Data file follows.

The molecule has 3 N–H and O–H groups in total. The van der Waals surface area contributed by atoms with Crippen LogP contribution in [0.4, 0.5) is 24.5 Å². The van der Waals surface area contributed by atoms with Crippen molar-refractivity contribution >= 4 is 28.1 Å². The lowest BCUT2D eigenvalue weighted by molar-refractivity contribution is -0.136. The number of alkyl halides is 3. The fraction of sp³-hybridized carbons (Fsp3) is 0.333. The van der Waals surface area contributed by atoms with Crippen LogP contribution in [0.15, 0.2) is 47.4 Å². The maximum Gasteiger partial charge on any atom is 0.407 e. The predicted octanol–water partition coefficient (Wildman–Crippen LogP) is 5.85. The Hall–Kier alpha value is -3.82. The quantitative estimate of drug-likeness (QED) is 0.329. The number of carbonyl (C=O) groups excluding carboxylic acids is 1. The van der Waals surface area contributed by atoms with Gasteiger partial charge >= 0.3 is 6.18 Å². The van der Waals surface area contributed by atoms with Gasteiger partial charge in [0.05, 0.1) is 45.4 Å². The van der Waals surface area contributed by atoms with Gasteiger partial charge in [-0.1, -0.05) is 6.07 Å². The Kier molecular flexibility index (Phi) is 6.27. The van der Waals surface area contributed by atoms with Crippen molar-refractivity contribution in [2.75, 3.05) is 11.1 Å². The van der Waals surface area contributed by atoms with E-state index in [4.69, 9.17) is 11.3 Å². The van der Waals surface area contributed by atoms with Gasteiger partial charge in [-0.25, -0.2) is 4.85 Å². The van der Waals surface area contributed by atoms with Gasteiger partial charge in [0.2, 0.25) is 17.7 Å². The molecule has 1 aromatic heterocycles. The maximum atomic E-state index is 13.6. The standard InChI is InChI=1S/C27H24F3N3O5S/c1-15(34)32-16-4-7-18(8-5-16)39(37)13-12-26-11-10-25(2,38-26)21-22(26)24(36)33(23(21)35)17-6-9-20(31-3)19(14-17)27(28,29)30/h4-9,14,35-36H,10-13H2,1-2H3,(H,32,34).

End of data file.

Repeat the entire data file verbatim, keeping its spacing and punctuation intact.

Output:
The molecule has 3 N–H and O–H groups in total. The van der Waals surface area contributed by atoms with Crippen LogP contribution in [0.4, 0.5) is 24.5 Å². The van der Waals surface area contributed by atoms with Crippen molar-refractivity contribution >= 4 is 28.1 Å². The lowest BCUT2D eigenvalue weighted by molar-refractivity contribution is -0.136. The number of alkyl halides is 3. The fraction of sp³-hybridized carbons (Fsp3) is 0.333. The van der Waals surface area contributed by atoms with Crippen LogP contribution in [0.15, 0.2) is 47.4 Å². The maximum Gasteiger partial charge on any atom is 0.407 e. The predicted octanol–water partition coefficient (Wildman–Crippen LogP) is 5.85. The Hall–Kier alpha value is -3.82. The quantitative estimate of drug-likeness (QED) is 0.329. The number of carbonyl (C=O) groups excluding carboxylic acids is 1. The van der Waals surface area contributed by atoms with Gasteiger partial charge >= 0.3 is 6.18 Å². The van der Waals surface area contributed by atoms with Gasteiger partial charge in [0.05, 0.1) is 45.4 Å². The van der Waals surface area contributed by atoms with Gasteiger partial charge in [-0.1, -0.05) is 6.07 Å². The Kier molecular flexibility index (Phi) is 6.27. The van der Waals surface area contributed by atoms with Crippen molar-refractivity contribution in [2.75, 3.05) is 11.1 Å². The van der Waals surface area contributed by atoms with E-state index in [4.69, 9.17) is 11.3 Å². The van der Waals surface area contributed by atoms with Gasteiger partial charge in [-0.25, -0.2) is 4.85 Å². The van der Waals surface area contributed by atoms with Gasteiger partial charge in [0.2, 0.25) is 17.7 Å². The molecule has 1 aromatic heterocycles. The maximum atomic E-state index is 13.6. The standard InChI is InChI=1S/C27H24F3N3O5S/c1-15(34)32-16-4-7-18(8-5-16)39(37)13-12-26-11-10-25(2,38-26)21-22(26)24(36)33(23(21)35)17-6-9-20(31-3)19(14-17)27(28,29)30/h4-9,14,35-36H,10-13H2,1-2H3,(H,32,34).